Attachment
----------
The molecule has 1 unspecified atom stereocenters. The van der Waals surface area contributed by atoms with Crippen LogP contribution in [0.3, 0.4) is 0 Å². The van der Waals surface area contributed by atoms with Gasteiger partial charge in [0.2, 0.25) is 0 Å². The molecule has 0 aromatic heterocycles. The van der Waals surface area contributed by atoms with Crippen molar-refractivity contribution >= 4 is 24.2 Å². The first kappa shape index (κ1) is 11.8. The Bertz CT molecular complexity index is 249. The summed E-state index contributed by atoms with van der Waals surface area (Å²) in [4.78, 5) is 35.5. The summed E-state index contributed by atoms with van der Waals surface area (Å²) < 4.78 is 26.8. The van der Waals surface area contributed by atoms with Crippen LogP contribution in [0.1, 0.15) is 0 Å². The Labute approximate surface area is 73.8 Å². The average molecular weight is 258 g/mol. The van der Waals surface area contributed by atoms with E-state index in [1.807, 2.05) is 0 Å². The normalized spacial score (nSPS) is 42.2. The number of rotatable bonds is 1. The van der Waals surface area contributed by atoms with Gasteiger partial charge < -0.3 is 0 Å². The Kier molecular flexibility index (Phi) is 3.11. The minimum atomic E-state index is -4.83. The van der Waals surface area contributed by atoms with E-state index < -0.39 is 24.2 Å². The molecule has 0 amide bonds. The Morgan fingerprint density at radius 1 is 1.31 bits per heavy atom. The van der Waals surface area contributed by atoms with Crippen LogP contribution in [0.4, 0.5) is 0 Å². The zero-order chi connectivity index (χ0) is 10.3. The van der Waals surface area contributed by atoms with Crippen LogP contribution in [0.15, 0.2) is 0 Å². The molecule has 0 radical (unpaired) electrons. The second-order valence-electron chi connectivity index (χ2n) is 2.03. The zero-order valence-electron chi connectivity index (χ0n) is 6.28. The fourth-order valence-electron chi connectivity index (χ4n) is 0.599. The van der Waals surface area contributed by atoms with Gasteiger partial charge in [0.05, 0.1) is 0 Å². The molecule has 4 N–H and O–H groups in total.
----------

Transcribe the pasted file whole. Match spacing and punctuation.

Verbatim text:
The molecule has 1 unspecified atom stereocenters. The van der Waals surface area contributed by atoms with Crippen LogP contribution in [0.3, 0.4) is 0 Å². The van der Waals surface area contributed by atoms with Gasteiger partial charge in [0.2, 0.25) is 0 Å². The molecule has 0 aromatic heterocycles. The van der Waals surface area contributed by atoms with Crippen molar-refractivity contribution >= 4 is 24.2 Å². The first kappa shape index (κ1) is 11.8. The Bertz CT molecular complexity index is 249. The summed E-state index contributed by atoms with van der Waals surface area (Å²) in [4.78, 5) is 35.5. The summed E-state index contributed by atoms with van der Waals surface area (Å²) < 4.78 is 26.8. The van der Waals surface area contributed by atoms with Crippen LogP contribution in [0.1, 0.15) is 0 Å². The Labute approximate surface area is 73.8 Å². The average molecular weight is 258 g/mol. The van der Waals surface area contributed by atoms with E-state index in [1.807, 2.05) is 0 Å². The normalized spacial score (nSPS) is 42.2. The number of rotatable bonds is 1. The van der Waals surface area contributed by atoms with Gasteiger partial charge < -0.3 is 0 Å². The Kier molecular flexibility index (Phi) is 3.11. The minimum atomic E-state index is -4.83. The van der Waals surface area contributed by atoms with E-state index < -0.39 is 24.2 Å². The molecule has 0 amide bonds. The Morgan fingerprint density at radius 1 is 1.31 bits per heavy atom. The van der Waals surface area contributed by atoms with Crippen LogP contribution in [0.4, 0.5) is 0 Å². The zero-order chi connectivity index (χ0) is 10.3. The van der Waals surface area contributed by atoms with Crippen LogP contribution in [0.15, 0.2) is 0 Å². The molecule has 0 radical (unpaired) electrons. The second-order valence-electron chi connectivity index (χ2n) is 2.03. The zero-order valence-electron chi connectivity index (χ0n) is 6.28. The fourth-order valence-electron chi connectivity index (χ4n) is 0.599. The van der Waals surface area contributed by atoms with Gasteiger partial charge in [0.05, 0.1) is 0 Å². The molecule has 4 N–H and O–H groups in total.